Those born in the days of $200 million blockbuster movies brimming with front-to-back CGI spectacle may be unaware that once there was a time when fantasy flicks delivered much less than promised. I’m not talking about such niceties as a solid plot, witty dialogue or sharp acting; plenty of modern epics fail on those terms. But you can go to the likes of Transformers and be certain that you’ll get all the ear-popping, eye-wrenching action you can handle. Not so much in the ’50s and ’60s, when sci-fi and horror were largely ghetto genres. Budgets were slim, and ambitions were scaled back on these “B” pictures. If a trailer promised destruction on a grand scale, it was very likely that it would be confined to the final reel. The 70 minutes leading up to that fiery, monster-ridden climax would be a lot of talk…talky, talky, talk.
I found myself thinking in those terms after watching Dragon Wars, the American release title for the South Korean hit monster movie D-War. As I previously noted, Dragon Wars has one of the most ass-kicking trailers I’ve seen, promising massive monster-on-military action. And while I think it largely succeeded on that level, it reminded me very much of the early Ray Harryhausen films, which saved most of their thrills (and therefore their scant budgets) for the final third.
Dragon Wars is an odd duck for an Asian monster flick; aside from an expository sequence set in ancient Korea, the majority of it is an English-language picture with an American cast. Not an especially good American cast mind you: for the most part they manage little more than to hit their marks and spew their admittedly atrocious dialogue. Jason Behr, whom I understand was a regular on Roswell, was supposed to be a top reporter for a CNN-like TV news outfit, but came off more like The Daily Show‘s Demetri Martin doing one of his “Trendspotting” riffs. (I was amused both by the small cubicle farm used to represent a major news organization, and by the fact that their ace reporter would be allowed to go on the air with a huge mystical pendant constantly hanging midway down his chest.) Robert Forster, who’s been in approximately one million movies and TV shows, at least looked like he was having a good time as the reincarnated shaman who kept showing up just long enough to keep
Demetri Jason from being eaten.
The first third of the film was spent explaining the semi-coherent plot. We were told that every 500 years, a great serpent is rewarded with the power to become a celestial dragon. (I was not sure how the serpents choose which one is so anointed. I presume rock-paper-scissors would not be a viable option.) A girl born with a draconic tattoo carries within her some sort of mystical hoohah that the serpent swallows when she turns twenty. Unfortunately, back in 1507, the evil serpent Buraki sent his army against the village in which she lived, in hopes of gaining ultimate power. Furthermore, the young hero meant to protect her long enough to take her to the place of sacrifice falls in love instead, and the twosome forsake their destiny, instead falling to their deaths when Buraki chases them over a cliff. In the present-day, both the lovers and their wise mentor have been reincarnated in Los Angeles, but Buraki has arisen to claim its prize.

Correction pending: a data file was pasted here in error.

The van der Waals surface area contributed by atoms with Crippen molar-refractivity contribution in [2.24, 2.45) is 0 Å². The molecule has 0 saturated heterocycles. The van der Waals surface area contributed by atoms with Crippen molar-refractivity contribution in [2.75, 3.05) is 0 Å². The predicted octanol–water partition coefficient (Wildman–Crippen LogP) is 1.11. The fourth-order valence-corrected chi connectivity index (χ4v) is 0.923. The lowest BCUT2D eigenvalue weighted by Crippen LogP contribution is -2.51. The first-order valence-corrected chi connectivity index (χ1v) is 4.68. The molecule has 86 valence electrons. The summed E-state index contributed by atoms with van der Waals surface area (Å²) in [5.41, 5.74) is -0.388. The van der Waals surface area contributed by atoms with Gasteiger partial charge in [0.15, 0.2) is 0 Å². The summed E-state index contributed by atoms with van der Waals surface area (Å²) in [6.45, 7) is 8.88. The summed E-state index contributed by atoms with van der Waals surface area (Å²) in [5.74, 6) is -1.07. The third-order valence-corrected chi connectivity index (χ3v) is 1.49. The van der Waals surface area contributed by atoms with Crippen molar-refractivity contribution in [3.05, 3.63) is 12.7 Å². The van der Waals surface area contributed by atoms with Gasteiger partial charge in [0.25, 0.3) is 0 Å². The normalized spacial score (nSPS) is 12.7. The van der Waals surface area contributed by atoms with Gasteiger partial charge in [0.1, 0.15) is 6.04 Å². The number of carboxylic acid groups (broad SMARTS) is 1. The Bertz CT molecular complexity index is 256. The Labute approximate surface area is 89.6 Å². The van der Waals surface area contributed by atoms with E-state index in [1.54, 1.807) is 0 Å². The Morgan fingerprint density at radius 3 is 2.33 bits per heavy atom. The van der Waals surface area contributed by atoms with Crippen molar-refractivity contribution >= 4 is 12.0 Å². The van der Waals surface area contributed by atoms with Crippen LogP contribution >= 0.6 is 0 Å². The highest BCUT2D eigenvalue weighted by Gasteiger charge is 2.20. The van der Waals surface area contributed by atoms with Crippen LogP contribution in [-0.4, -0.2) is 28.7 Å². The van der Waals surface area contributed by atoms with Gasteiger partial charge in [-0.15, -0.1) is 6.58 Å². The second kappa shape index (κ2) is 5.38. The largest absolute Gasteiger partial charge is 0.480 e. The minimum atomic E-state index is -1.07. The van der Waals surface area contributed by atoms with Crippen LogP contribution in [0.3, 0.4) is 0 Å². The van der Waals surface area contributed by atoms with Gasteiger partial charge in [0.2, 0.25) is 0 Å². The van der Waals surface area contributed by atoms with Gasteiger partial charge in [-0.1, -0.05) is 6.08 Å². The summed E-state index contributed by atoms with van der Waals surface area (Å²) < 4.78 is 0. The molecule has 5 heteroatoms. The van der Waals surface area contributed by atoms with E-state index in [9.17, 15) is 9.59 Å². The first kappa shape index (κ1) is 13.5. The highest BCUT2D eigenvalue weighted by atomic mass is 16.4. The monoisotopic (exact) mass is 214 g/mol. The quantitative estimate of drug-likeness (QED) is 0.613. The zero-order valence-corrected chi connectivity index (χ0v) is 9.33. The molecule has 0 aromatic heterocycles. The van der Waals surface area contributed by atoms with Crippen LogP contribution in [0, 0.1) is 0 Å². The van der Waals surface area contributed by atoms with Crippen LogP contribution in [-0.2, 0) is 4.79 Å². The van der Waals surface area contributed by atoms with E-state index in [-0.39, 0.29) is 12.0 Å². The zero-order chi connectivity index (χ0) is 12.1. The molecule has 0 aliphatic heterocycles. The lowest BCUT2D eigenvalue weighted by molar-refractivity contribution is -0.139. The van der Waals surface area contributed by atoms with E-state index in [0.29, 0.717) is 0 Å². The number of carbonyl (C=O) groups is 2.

While we did get one special-effects-laden flashback sequence set in 16th-century Korea in which the sinister forces, resembling nothing less than the Gungan Grand Army of The Phantom Menace, storm the village, most of the first hour of the running time was spent listening to a lot of earnest, boring talk about prophecy and mystical hoohahs. Every once in a while Buraki put in a brief appearance, but it’s surprising just how few people noticed or cared that there was a 100-foot snake zipping around L.A.
Once the film’s final third kicked in, the thing really started to cook. It was still impossible to actually give a shit about any of the characters, but damn, Dragon Wars actually delivered its share of monstrous mayhem. There were perhaps ten full minutes of dragonettes and helicopters dueling in the skies while tanks squared off against missile-toting lizards and soldiers mounted on velociraptors.
Buraki was a pretty nifty beast, particularly in a couple of money shots. In one, the colossal serpent slithered down a packed city street, explosively sluicing through traffic. In another, it wound its way around a skyscraper in pursuit of our heroes, only to be chopped off the building in a fusillade of firepower. There have been few giant snakes in giant monsterdom; the only one that comes to mind is Toho Studio’s Manda*, itself something of a traditional Asian dragon. Buraki was a worthy entry, even if he did rather patiently wait for his prey to escape most of the time.
There’s a lot of silliness, both intentional and otherwise in Dragon Wars. For example, I had to laugh when the grand army of evil issued forth from the infamous Bronson Canyon, the L.A. County location used by every low-budget film in need of a cave mouth. (I once spent some time there myself.) It was, by no objective means, a good film. But for the final reel, it fulfilled its own destiny as an entertaining throwback to the B-movies of old.
*Update: My friend Mark points out that I was remiss to leave out Reptilicus, Denmark’s most famous movie monster. I feel chagrined, as that film is a favorite guilty pleasure.